It is “I” and “Sin” together. A war, a battle between the two – wanting what God wants but doing what God hates. As Paul said it – the desire to do what God wants is right near me, sort of lying there always; but often it’s just out of reach and what actually works out…it’s sin. Sin is at work in my members so that I want to assume the best about those who make different choices than I do in this quite-divided time but instead sin in me assumes the worst of them. You could flip it and say that sin is crouching at the ready, just like it was for Cain so long ago when God warned him, “Sin is crouching at your door; it desires to have you.” (Gn 4:7) And it got Cain; carried him into the first murder. Sometimes I design to have loving conversations with those who think differently than I do but often sin grabs me by the arm and drags me into murder, to hatred.

You know what’s worse though? In this battle between “I” and “Sin”? It’s “Me” – it’s me that lives this reality. It’s “me” who does these things though I think other things. Do you see that in Paul’s words? How close and deep all this is? It’s not like there’s a divide where I’m not responsible for what I do. No… Paul repeatedly says that it is him who does these things – it’s sin living in him, in me – but I do the sins; “I do what I do not want to do.” “I cannot carry out” what is good often. “The evil I do not want to do–this I keep on doing.” “Me”…

Do you ever feel the crushing weight of that? That it’s “me” – it’s “you” – with all these terrible sins. Over and over and over again most of them… Some of them quick and passing but deep and wicked. Some of them particularly shameful. Some of them you’d never want anyone ever, ever to know. And they come from “me”. And perhaps the devil whispers to you now and again, “It’s you alright – this is who you are. Don’t you see it? Could someone weak like you, doubting like you, presuming like you, false like you, sensual like you, selfish like you, hating like you, weak like you… could you be a Christian, really?” And he’s not wrong…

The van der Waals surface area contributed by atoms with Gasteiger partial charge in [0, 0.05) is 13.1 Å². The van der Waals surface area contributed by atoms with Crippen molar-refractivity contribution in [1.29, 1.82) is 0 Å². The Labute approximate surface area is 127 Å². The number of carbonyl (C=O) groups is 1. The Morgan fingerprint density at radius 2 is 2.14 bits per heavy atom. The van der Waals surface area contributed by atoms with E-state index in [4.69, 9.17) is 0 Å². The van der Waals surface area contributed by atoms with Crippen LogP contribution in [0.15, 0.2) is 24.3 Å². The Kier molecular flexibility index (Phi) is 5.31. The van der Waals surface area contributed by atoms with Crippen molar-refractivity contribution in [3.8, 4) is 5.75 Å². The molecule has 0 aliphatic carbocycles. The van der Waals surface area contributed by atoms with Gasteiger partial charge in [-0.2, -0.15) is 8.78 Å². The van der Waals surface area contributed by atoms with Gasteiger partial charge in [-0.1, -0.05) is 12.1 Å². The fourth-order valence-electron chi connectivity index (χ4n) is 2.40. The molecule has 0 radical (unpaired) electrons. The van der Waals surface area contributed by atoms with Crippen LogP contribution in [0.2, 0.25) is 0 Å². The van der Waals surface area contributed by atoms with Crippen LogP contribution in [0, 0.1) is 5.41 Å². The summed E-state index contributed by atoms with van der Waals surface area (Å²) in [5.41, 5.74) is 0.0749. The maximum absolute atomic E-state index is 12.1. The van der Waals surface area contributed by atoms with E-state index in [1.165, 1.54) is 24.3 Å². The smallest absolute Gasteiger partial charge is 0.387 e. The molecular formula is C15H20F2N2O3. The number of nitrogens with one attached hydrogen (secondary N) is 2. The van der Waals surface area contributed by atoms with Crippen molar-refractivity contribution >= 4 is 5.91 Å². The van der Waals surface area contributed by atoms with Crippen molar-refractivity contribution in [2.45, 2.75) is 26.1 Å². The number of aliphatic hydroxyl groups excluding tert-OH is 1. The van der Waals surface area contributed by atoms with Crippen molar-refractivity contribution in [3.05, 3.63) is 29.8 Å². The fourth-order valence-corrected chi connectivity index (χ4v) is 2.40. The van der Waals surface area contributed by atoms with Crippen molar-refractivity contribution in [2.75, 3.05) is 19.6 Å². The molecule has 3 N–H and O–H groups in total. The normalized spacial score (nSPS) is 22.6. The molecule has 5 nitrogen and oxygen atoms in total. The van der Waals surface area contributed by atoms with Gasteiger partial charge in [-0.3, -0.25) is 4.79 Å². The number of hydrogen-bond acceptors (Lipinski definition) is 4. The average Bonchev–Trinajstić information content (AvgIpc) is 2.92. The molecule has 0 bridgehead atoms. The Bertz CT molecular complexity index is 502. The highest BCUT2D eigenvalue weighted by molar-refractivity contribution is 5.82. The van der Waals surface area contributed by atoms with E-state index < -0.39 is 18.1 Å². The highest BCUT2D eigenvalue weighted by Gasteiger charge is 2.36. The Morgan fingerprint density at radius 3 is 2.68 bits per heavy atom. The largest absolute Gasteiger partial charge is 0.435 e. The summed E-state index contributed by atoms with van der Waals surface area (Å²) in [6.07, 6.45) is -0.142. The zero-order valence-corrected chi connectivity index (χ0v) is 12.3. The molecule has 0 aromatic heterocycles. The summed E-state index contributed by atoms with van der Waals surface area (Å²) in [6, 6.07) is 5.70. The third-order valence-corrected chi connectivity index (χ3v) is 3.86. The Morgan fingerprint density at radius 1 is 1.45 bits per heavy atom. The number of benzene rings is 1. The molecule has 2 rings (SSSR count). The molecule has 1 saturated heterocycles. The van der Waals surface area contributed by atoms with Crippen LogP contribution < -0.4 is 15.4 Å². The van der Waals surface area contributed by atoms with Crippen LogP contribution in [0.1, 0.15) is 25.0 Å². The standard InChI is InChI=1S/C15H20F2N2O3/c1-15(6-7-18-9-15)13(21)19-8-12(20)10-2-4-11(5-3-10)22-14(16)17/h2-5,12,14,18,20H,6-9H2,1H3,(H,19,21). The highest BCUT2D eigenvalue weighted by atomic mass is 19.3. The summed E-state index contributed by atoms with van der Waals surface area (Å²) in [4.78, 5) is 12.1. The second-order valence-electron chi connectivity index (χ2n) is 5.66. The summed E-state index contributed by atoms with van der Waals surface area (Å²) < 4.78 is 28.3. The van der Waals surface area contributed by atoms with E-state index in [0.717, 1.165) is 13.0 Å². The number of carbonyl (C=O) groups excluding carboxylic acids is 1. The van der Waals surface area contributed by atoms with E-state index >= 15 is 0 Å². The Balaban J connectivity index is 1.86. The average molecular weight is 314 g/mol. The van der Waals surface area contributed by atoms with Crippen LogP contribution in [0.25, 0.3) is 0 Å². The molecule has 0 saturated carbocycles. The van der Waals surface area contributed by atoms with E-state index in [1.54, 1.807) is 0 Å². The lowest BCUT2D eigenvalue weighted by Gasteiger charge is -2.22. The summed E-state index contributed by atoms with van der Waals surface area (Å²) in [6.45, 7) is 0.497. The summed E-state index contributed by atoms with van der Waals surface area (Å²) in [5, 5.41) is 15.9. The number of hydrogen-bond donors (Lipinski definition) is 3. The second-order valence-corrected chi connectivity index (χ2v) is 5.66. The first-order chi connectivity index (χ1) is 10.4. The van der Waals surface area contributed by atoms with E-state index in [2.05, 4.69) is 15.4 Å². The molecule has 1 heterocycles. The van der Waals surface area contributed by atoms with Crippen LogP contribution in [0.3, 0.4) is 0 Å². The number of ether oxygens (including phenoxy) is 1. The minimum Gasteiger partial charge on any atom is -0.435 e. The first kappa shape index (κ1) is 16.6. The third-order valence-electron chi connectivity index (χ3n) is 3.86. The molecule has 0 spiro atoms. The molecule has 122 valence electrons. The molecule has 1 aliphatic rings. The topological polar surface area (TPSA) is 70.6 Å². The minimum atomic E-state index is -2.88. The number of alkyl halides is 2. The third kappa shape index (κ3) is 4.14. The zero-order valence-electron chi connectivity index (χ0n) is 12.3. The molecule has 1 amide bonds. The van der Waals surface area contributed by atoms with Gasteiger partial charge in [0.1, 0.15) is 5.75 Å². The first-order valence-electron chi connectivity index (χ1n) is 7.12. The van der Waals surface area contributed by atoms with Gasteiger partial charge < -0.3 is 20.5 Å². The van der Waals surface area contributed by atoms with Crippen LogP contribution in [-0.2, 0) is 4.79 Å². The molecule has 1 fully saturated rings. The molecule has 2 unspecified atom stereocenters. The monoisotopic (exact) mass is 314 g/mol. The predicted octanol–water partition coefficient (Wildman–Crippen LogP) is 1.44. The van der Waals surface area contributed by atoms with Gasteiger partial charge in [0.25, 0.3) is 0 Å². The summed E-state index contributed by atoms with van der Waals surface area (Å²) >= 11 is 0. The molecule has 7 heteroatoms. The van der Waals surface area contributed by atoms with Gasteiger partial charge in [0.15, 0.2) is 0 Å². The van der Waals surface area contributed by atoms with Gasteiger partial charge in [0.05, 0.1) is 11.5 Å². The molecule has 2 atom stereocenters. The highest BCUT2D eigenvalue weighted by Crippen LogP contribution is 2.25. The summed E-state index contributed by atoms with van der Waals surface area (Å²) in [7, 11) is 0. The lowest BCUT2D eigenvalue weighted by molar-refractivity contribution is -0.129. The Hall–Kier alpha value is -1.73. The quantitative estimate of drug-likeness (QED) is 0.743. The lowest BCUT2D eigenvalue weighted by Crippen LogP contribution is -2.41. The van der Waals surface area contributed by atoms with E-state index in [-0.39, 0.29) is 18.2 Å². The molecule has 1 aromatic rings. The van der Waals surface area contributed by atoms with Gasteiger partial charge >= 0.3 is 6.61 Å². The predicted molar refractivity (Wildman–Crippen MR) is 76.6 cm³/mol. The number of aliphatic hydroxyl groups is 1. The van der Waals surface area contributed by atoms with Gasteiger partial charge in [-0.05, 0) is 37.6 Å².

In fact, the situation is so terrible that you might ask the question of yourself. Because you can take up that law of God that you love as often as you like but the basic principle at work in you and me is this one: the law of God works in a strange way in me such that it marks me “a prisoner of the law of sin at work within my members.” As Paul had said earlier, the law only produces sin in me… It brings death because I can’t fulfill it. And it turns out that me? I’m wretched, broken…worthless.

Except… except that is exactly what the Christian says isn’t it? “What a wretched man I am! Who will rescue me from this body of death?” Isn’t the premise of the Christian faith that there is a broken and unsolvable-by-self situation here? That daily life is riddled with sin and the story of you and me is brokenness and shame? The Christian says that he or she needs rescue…

“I” who love God’s law; plagued by “sin” working; so that “me” is a mess – I know where the rescue comes from. “Thanks be to God—through Jesus Christ our Lord!” “I” live a continually written thank you letter that God saves sinners in Jesus. He was the Christ, chosen by God to accomplish saving work. And, as Paul said, he is “our Lord!” Not far away, but near at hand. Not a ruler unapproachable, but our very own master. One with whom we relate… Because he approached us. He entered the fray and walked the field and won the victory. The power of sin is the law because we can’t keep it; so he did. And our sins sting resulting in death; so at the cross he felt sin’s sting and died. And he rose to life, because we only would ever die on our own. And he gives us this victory… All the death I see in this body one day will be a body incorruptible.

Right now “me” and “you” – we are living the incomplete. We are wretched. We are battling with sin. But, even though our lives are a disjointed set of words like “I” and “Sin” and “Me”, the victory is already ours. Because God, through Jesus Christ, has said to you and me three words that would not just be hard to say, but otherwise impossible: “I love you.”